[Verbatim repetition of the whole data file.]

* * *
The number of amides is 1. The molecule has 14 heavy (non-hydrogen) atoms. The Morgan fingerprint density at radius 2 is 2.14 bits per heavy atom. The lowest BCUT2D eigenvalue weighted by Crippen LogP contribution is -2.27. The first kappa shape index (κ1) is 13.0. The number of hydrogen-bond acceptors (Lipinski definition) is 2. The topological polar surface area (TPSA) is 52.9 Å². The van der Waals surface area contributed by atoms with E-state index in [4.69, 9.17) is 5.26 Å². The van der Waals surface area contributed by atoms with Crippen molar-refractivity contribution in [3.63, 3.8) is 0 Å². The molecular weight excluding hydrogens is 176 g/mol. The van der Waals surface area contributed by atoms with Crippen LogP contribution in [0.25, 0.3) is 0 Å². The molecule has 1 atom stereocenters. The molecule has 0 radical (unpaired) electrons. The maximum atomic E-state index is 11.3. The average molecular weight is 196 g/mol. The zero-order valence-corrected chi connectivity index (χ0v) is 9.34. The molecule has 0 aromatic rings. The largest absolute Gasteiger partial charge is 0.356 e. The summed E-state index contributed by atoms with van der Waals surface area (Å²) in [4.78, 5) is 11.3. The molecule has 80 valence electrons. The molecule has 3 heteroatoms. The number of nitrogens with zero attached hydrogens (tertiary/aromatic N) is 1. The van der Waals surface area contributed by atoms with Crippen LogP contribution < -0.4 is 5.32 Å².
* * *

The number of amides is 1. The molecule has 14 heavy (non-hydrogen) atoms. The Morgan fingerprint density at radius 2 is 2.14 bits per heavy atom. The lowest BCUT2D eigenvalue weighted by Crippen LogP contribution is -2.27. The first kappa shape index (κ1) is 13.0. The number of hydrogen-bond acceptors (Lipinski definition) is 2. The topological polar surface area (TPSA) is 52.9 Å². The van der Waals surface area contributed by atoms with E-state index in [4.69, 9.17) is 5.26 Å². The van der Waals surface area contributed by atoms with Crippen molar-refractivity contribution in [3.63, 3.8) is 0 Å². The molecular weight excluding hydrogens is 176 g/mol. The van der Waals surface area contributed by atoms with Crippen LogP contribution in [0.25, 0.3) is 0 Å². The molecule has 1 atom stereocenters. The molecule has 0 radical (unpaired) electrons. The maximum atomic E-state index is 11.3. The average molecular weight is 196 g/mol. The zero-order valence-corrected chi connectivity index (χ0v) is 9.34. The molecule has 0 aromatic rings. The largest absolute Gasteiger partial charge is 0.356 e. The summed E-state index contributed by atoms with van der Waals surface area (Å²) in [4.78, 5) is 11.3. The molecule has 80 valence electrons. The molecule has 3 heteroatoms. The number of nitrogens with zero attached hydrogens (tertiary/aromatic N) is 1. The van der Waals surface area contributed by atoms with Crippen LogP contribution < -0.4 is 5.32 Å².